UCSC genome group is among 25 global innovators honored by The Tech Museum of Innovation

UCSC genome group is among 25 global innovators honored by The Tech Museum of Innovation
UCSC genome group is among 25 global innovators honored by The Tech Museum of Innovation
Monday, September 15, 2003

The Center for Biomolecular Science and Engineering (CBSE) at the University of California, Santa Cruz, has been honored by The Tech Museum of Innovation in San Jose as one of 25 laureates for the 2003 Tech Museum Awards: Technology Benefiting Humanity.

The CBSE's Genome Bioinformatics Group was recognized in the Health Award category for its crucial role in the assembly and analysis of the human genome sequence.

On October 15 at a black tie awards gala, Silicon Valley leaders and delegates from the United Nations will join together to honor all 25 laureates, and one finalist from each of five categories will be awarded a $50,000 cash honorarium.

UCSC's Center for Biomolecular Science and Engineering is led by David Haussler, professor of computer science and a Howard Hughes Medical Institute investigator. CBSE research scientist Jim Kent wrote the software program used to assemble fragmented sequence data from the Human Genome Project into intact DNA sequences representing the human chromosomes. Kent also developed the extremely popular UCSC Genome Browser, which provides a web-based portal for scientific exploration of the human genome sequence.

This portal now receives about 140,000 page requests a day from scientists in dozens of countries around the world.

Haussler, Kent, and other members of the center's Genome Bioinformatics Group continue to develop the Genome Browser and collaborate with the International Human Genome Sequencing Consortium on the analysis of the human genome sequence.

"We feel highly honored to have been chosen for this award," Haussler said.

"Of course, it is important to recognize that our work on the human genome is part of a very large international collaboration that is advancing our knowledge of the genome as a new foundation for medicine and human biology," he added.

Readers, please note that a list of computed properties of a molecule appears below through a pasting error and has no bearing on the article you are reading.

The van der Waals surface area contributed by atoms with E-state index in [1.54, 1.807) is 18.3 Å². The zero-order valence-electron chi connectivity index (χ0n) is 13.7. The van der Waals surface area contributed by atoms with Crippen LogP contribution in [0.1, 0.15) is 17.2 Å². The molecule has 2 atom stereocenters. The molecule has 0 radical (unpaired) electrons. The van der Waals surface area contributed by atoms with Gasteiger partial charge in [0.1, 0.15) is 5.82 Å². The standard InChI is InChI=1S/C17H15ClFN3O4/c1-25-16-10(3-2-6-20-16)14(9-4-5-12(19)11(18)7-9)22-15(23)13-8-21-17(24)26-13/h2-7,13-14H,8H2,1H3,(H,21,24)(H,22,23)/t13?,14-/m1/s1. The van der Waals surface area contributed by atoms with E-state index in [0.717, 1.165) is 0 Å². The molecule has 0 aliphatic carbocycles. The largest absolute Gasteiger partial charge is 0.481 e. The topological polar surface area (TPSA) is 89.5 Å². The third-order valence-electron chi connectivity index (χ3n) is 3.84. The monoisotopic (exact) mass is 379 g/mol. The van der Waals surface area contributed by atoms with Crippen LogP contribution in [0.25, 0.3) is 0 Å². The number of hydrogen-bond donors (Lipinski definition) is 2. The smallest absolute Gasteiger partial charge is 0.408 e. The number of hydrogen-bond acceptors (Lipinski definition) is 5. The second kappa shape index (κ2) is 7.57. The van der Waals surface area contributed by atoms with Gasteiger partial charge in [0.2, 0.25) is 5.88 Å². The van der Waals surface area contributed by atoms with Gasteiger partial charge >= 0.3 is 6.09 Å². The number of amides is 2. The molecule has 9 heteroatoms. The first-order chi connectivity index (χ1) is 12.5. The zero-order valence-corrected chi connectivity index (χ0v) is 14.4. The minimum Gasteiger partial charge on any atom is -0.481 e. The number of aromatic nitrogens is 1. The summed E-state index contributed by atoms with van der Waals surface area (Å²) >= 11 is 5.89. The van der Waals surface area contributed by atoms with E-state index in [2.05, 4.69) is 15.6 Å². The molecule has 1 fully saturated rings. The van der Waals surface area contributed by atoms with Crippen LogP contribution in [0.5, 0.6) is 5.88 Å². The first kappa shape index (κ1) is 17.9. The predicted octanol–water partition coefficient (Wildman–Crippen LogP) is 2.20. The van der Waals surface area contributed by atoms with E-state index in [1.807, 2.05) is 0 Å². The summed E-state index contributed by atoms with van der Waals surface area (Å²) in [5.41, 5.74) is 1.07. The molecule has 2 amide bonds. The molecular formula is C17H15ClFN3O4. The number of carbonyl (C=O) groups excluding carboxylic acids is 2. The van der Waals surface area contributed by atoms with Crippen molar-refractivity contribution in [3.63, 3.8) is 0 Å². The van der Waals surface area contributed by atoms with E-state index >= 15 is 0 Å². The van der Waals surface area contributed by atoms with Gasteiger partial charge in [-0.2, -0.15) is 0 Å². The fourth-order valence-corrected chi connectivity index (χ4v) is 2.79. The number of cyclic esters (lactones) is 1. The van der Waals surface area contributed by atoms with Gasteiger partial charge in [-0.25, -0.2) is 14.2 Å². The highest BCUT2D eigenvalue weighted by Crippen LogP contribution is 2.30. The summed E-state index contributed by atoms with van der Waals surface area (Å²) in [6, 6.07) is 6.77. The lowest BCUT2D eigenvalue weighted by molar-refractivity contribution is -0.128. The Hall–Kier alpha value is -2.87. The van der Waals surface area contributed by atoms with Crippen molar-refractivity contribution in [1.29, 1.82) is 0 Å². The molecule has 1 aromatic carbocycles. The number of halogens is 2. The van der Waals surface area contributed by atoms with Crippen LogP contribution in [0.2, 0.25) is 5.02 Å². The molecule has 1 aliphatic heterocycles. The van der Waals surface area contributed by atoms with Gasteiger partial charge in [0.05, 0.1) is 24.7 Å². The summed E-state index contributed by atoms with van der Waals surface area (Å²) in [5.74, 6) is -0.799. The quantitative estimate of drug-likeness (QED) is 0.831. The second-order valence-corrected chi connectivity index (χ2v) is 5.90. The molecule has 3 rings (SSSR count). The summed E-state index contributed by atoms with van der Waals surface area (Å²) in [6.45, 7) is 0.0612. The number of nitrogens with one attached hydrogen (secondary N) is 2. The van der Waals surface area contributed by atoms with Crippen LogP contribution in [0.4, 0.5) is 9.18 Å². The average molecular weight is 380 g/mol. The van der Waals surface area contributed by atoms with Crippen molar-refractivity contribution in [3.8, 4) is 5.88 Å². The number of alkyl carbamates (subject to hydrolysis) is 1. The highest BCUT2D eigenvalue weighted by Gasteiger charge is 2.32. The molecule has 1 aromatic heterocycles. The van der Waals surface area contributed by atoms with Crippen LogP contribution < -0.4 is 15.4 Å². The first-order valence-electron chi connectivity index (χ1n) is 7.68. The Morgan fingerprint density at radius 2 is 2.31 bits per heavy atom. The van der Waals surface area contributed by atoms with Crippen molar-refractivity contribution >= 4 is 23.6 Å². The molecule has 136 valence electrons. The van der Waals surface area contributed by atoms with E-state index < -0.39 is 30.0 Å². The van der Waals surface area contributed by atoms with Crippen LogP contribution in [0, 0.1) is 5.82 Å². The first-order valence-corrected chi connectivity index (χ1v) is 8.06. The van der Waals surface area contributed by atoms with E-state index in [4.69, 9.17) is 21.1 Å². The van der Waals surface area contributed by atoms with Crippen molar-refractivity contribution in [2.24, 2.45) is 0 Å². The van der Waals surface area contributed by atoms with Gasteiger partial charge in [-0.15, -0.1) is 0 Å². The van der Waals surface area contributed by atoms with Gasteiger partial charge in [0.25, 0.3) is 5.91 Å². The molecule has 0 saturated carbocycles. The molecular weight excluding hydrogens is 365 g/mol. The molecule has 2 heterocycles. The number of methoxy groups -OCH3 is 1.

Knowledge of the human genome sequence will ultimately allow identification of genes involved in many human diseases, enabling the development of new diagnostics and treatments.

The Tech Museum Awards are designed to honor individuals, for-profit companies, and public and not-for-profit organizations from around the world who are applying technology to profoundly improve the human condition in the categories of education, equality, environment, economic development, and health.

"Reflecting the mission of The Tech Museum of Innovation, these awards recognize the innovators who use technology to improve people's lives," said Peter Giles, president and chief executive officer of The Tech Museum.

The concept for The Tech Museum Awards and the five categories was inspired in part by "The State of the Future at the Millennium" report of The Millennium Project of the American Council for the United Nations University, which recommends that award recognition is an effective way to accelerate scientific breakthroughs and technological applications to improve the human condition. The awards were inaugurated in 2001.

Judging for The Tech Museum Awards is independently conducted by Santa Clara University's Center for Science, Technology and Society, a global network of academic and industry experts dedicated to understanding and influencing how science and technology impact society. They assemble five panels of judges from around the world, recruited from research institutions, industry, and the public sector, who judged the nominations on five criteria.

The Tech Museum Awards represent a collaborative effort among educational institutions and businesses. Among Silicon Valley's leaders supporting The Tech Museum Awards are presenting sponsor, Applied Materials, Inc., and Santa Clara University's Center for Science, Technology and Society. Category sponsors are the NASDAQ Stock Market, Knight Ridder, Intel, and Accenture.